Professor of Hebrew and author; born 1770; died 1844. He was a native of Poland, in which country he acquired great proficiency in Biblical and Talmudical lore. He then went to England, and, making rapid progress with the English language, was soon employed as teacher in a Christian academy, where he studied science and the classics. He gained many friends, who in 1799 assisted him in establishing a seminary for Jewish youth, which was called "The Highgate Academy." In 1806 he produced an "Introduction to Hebrew Grammar," in which his critical and intimate knowledge of Hebrew is shown to advantage. This was followed by a Hebrew grammar in two parts, a third edition of which appeared in 1841. Later he published "Hebrew Tales," a selection from the writings of the ancient sages. This work was translated into various languages; and a later edition was produced at Edinburgh in 1863, nearly twenty years after his death. In 1821 he published "Vindicia Hebraica," a work in which he blended much erudition and elegance of style.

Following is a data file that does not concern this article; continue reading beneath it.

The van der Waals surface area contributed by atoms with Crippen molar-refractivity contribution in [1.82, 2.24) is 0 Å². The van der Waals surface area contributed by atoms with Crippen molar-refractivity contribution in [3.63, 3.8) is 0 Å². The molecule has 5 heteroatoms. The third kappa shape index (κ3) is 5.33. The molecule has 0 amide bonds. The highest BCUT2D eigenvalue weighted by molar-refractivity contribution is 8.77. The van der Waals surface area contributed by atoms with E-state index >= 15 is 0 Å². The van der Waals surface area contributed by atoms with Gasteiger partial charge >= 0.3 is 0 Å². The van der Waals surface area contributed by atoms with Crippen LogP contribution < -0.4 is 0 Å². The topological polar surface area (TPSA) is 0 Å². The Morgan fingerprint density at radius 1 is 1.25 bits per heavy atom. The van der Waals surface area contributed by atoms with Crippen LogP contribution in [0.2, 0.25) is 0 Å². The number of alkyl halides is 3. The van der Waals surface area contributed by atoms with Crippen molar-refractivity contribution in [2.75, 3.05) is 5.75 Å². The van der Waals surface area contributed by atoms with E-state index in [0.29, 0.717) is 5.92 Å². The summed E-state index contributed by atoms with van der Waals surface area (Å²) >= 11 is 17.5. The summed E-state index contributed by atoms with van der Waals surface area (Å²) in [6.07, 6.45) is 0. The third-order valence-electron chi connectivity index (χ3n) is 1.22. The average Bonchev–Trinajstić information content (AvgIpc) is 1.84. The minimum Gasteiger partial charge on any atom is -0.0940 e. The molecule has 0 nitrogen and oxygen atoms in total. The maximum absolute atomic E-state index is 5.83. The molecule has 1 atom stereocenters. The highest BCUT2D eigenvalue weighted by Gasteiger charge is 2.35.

Hurwitz retired from active teaching in 1821. A few years afterward he was elected to the chair of Hebrew in University College, London.
- Voice of Jacob, Aug. 2, 1844.